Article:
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my eyes glazed over

Quote:
Originally Posted by cal40john View Post
Here are some other threads discussing this as well

120 240 conversion - Google Search

Used the custom Google search found in the search button at the top of the Cruisersforum page.

John
read the thread found in the link above. it is complicated to a degree, but sounds like starting out with 220 is the way to go.
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Old 19-08-2009, 10:15   #10
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Your issue will be that a boat originally wired for 220v will need to be rewired with heavier wire if you convert to 110v, as the current will be double for the same wattage appliances.
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Old 19-08-2009, 10:25   #11
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Don is right! For most boats which spend much/most of their time in U.S. waters...or in places which have 115AC shorepower....the 115VAC-wired boat makes the most sense. By far.

For one thing, appliances are much cheaper. The wiring is (one assumes) heavy enough to carry the loads. And, it's not hard at all to accommodate a 220VAC shorepower situation, using either an isolation transformer or, e.g., a Victron MultiPlus inverter/charger as mentioned above....or both.

But, there's really no way to provide a definitive recommendation unless and until you have a boat and/or have meticulously analyzed your cruising area and onboard electrical needs.

Bill
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Old 20-08-2009, 10:19   #12
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a straight forward answer

Quote:
Originally Posted by btrayfors View Post
Don is right! For most boats which spend much/most of their time in U.S. waters...or in places which have 115AC shorepower....the 115VAC-wired boat makes the most sense. By far.

For one thing, appliances are much cheaper. The wiring is (one assumes) heavy enough to carry the loads. And, it's not hard at all to accommodate a 220VAC shorepower situation, using either an isolation transformer or, e.g., a Victron MultiPlus inverter/charger as mentioned above....or both.

But, there's really no way to provide a definitive recommendation unless and until you have a boat and/or have meticulously analyzed your cruising area and onboard electrical needs.

Bill
Thanks - sound advice. 115AC is generally preferable but get the boat first and pick the cruising grounds.
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Old 20-08-2009, 11:25   #13
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Bill is right on all counts - just make sure your isolation transformer also functions as a step-down transformer and, but for very sensitive appliances, you are in business. The added advantage to an isolation transformer is that you will be 'isolated' from the shore power and the connection to other, improperly grounded boats. This is incredibly important in avoiding electrolysis (which can actually eat away not only your anodes, but prop/propshaft/thruhulls in fairly short order).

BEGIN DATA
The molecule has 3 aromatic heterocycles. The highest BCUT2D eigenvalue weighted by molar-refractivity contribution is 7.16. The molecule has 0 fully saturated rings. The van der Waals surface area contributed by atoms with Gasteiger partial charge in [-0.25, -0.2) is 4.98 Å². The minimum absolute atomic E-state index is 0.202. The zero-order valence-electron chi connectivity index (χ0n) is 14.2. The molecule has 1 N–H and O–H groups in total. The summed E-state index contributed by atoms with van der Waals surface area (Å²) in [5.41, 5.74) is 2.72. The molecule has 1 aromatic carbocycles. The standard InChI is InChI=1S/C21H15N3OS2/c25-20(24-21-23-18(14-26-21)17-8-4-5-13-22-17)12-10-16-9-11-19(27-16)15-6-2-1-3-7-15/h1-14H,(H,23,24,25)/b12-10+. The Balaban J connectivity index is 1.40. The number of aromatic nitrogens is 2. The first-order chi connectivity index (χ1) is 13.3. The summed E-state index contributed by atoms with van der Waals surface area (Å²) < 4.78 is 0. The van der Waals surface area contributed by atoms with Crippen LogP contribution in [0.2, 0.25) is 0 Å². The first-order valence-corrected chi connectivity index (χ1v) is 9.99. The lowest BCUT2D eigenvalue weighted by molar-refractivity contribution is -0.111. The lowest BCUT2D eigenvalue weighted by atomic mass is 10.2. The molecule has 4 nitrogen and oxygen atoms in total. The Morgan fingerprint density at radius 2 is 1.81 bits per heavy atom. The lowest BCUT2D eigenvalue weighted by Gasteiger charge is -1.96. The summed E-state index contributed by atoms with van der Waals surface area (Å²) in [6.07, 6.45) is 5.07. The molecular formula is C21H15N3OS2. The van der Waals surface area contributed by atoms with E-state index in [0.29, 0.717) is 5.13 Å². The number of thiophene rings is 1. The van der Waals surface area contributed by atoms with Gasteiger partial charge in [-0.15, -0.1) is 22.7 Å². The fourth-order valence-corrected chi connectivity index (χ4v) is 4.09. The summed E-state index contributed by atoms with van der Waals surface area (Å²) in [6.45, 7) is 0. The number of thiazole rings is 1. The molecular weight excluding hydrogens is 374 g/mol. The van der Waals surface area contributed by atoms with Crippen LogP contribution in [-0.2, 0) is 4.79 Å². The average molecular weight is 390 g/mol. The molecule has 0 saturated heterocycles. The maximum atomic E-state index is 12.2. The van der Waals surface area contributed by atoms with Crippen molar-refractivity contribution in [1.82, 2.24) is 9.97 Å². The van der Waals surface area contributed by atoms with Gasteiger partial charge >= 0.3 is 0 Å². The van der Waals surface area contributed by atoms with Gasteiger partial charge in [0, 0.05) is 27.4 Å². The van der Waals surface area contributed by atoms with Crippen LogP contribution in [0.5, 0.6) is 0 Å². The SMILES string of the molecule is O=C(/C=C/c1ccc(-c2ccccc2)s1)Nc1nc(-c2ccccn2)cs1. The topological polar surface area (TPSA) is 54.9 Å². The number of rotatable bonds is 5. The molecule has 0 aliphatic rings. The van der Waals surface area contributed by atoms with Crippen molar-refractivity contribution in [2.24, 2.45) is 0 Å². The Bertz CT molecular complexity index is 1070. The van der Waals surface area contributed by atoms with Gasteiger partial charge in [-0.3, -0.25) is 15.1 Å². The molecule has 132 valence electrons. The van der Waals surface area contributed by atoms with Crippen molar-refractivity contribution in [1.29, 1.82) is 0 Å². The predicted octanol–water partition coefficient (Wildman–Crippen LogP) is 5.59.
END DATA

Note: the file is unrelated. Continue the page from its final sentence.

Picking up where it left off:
Brad
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Old 22-08-2009, 21:45   #14
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Not to put too fine a point on the discussion, but strictly speaking, an isolation transformer is a 1:1 transformer that offers isolation only. It does not provide for stepping up or stepping down incoming voltage.

Also, be aware that the frequency difference discussed is not a trivial problem to solve and running rotating equipment; e.g. refrigeration compressors, air conditioning compressors, SCUBA compressors, etc. designed for 60 Hz at 50 Hz will shorten their service life dramatically. A good quality inverter/charger will alleviate some of the frequency mismatch by allowing you to charge your battery bank using shore power at, say, 50 Hz, and then powering your minor 60 Hz loads from your battery bank.

You should also note that, contrary to the previous posts in this thread, there is no dependency on voltage when sizing wiring for A.C. systems in the voltages usually used on boats. What this means is, if the candidate boat's A.C. system was properly sized for 120 VAC/60 Hz, then it is properly sized for the European 230 VAC/50Hz. There is, however, a dependency on bundling; i.e., the more current carrying conductors in a bundle, the lower the allowable current.

Hope this helps.
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Old 22-08-2009, 22:32   #15
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There's the cheap way or the expensive way.........

The wiring is the same, btw. All production boats have the same wiring grid for 110 or 240 laid down. Its cheaper

All shore power needs to do if charge your battery so wherever you are in the world you could just get an auto shop trickle charger and plug it into the shore power and clip it onto a battery. *burp* I saved you a few thousand dollars..............

Panseys with air conditioning can afford the bigger bucks